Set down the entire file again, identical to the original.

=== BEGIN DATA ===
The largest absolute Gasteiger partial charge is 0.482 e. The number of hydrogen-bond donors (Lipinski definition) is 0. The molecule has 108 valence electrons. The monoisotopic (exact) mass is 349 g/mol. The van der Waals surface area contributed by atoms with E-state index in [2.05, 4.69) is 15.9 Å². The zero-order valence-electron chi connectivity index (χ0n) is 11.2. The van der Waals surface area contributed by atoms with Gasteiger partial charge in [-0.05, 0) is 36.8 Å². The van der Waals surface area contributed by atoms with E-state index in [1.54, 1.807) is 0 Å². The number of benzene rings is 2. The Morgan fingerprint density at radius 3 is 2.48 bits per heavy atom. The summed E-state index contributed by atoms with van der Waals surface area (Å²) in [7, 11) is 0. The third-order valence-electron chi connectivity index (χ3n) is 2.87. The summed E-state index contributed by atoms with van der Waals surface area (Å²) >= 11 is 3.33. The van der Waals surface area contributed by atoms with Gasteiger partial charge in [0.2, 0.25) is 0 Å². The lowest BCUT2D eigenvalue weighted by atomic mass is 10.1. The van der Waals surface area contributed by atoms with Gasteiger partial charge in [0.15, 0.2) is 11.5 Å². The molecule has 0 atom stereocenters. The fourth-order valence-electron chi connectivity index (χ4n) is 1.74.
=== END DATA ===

The largest absolute Gasteiger partial charge is 0.482 e. The number of hydrogen-bond donors (Lipinski definition) is 0. The molecule has 108 valence electrons. The monoisotopic (exact) mass is 349 g/mol. The van der Waals surface area contributed by atoms with E-state index in [2.05, 4.69) is 15.9 Å². The zero-order valence-electron chi connectivity index (χ0n) is 11.2. The van der Waals surface area contributed by atoms with Gasteiger partial charge in [-0.05, 0) is 36.8 Å². The van der Waals surface area contributed by atoms with E-state index in [1.54, 1.807) is 0 Å². The number of benzene rings is 2. The Morgan fingerprint density at radius 3 is 2.48 bits per heavy atom. The summed E-state index contributed by atoms with van der Waals surface area (Å²) in [7, 11) is 0. The third-order valence-electron chi connectivity index (χ3n) is 2.87. The summed E-state index contributed by atoms with van der Waals surface area (Å²) >= 11 is 3.33. The van der Waals surface area contributed by atoms with Gasteiger partial charge in [0.2, 0.25) is 0 Å². The lowest BCUT2D eigenvalue weighted by atomic mass is 10.1. The van der Waals surface area contributed by atoms with Gasteiger partial charge in [0.15, 0.2) is 11.5 Å². The molecule has 0 atom stereocenters. The fourth-order valence-electron chi connectivity index (χ4n) is 1.74.